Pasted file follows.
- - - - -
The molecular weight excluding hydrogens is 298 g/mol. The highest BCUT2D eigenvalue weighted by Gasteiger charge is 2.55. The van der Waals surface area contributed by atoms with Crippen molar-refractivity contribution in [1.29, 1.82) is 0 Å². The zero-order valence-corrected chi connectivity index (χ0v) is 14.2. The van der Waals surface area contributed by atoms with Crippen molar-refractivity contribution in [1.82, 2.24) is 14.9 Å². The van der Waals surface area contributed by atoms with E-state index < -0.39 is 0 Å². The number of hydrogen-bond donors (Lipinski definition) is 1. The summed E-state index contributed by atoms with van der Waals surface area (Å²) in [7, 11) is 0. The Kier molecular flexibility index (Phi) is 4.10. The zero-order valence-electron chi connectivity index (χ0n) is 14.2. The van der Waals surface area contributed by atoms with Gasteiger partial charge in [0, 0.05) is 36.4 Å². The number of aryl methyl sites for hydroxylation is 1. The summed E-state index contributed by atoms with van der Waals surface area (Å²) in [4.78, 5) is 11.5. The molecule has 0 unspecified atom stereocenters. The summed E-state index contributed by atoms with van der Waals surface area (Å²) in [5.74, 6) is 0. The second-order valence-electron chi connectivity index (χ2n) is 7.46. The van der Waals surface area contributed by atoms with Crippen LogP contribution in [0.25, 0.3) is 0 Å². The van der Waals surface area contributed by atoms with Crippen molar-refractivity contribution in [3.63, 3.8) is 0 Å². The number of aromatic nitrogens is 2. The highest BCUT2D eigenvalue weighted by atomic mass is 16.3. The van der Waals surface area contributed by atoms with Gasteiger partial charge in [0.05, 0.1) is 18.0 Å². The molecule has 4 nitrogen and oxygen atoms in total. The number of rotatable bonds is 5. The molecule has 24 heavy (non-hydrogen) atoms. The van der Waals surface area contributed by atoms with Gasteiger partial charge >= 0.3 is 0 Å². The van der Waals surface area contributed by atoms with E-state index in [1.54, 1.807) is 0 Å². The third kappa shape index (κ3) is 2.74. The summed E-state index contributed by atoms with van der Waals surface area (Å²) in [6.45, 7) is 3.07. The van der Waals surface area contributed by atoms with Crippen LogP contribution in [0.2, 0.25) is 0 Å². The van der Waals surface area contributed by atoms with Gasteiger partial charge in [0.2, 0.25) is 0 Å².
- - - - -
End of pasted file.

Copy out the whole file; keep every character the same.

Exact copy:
The molecular weight excluding hydrogens is 298 g/mol. The highest BCUT2D eigenvalue weighted by Gasteiger charge is 2.55. The van der Waals surface area contributed by atoms with Crippen molar-refractivity contribution in [1.29, 1.82) is 0 Å². The zero-order valence-corrected chi connectivity index (χ0v) is 14.2. The van der Waals surface area contributed by atoms with Crippen molar-refractivity contribution in [1.82, 2.24) is 14.9 Å². The van der Waals surface area contributed by atoms with E-state index < -0.39 is 0 Å². The number of hydrogen-bond donors (Lipinski definition) is 1. The summed E-state index contributed by atoms with van der Waals surface area (Å²) in [7, 11) is 0. The Kier molecular flexibility index (Phi) is 4.10. The zero-order valence-electron chi connectivity index (χ0n) is 14.2. The van der Waals surface area contributed by atoms with Gasteiger partial charge in [0, 0.05) is 36.4 Å². The number of aryl methyl sites for hydroxylation is 1. The summed E-state index contributed by atoms with van der Waals surface area (Å²) in [4.78, 5) is 11.5. The molecule has 0 unspecified atom stereocenters. The summed E-state index contributed by atoms with van der Waals surface area (Å²) in [5.74, 6) is 0. The second-order valence-electron chi connectivity index (χ2n) is 7.46. The van der Waals surface area contributed by atoms with Crippen LogP contribution in [0.25, 0.3) is 0 Å². The van der Waals surface area contributed by atoms with Crippen molar-refractivity contribution in [3.63, 3.8) is 0 Å². The number of aromatic nitrogens is 2. The highest BCUT2D eigenvalue weighted by atomic mass is 16.3. The van der Waals surface area contributed by atoms with Gasteiger partial charge in [0.05, 0.1) is 18.0 Å². The molecule has 4 nitrogen and oxygen atoms in total. The number of rotatable bonds is 5. The molecule has 24 heavy (non-hydrogen) atoms. The van der Waals surface area contributed by atoms with Gasteiger partial charge >= 0.3 is 0 Å². The van der Waals surface area contributed by atoms with E-state index in [1.54, 1.807) is 0 Å². The third kappa shape index (κ3) is 2.74. The summed E-state index contributed by atoms with van der Waals surface area (Å²) in [6.45, 7) is 3.07. The van der Waals surface area contributed by atoms with Crippen LogP contribution in [0.2, 0.25) is 0 Å². The van der Waals surface area contributed by atoms with Gasteiger partial charge in [0.2, 0.25) is 0 Å².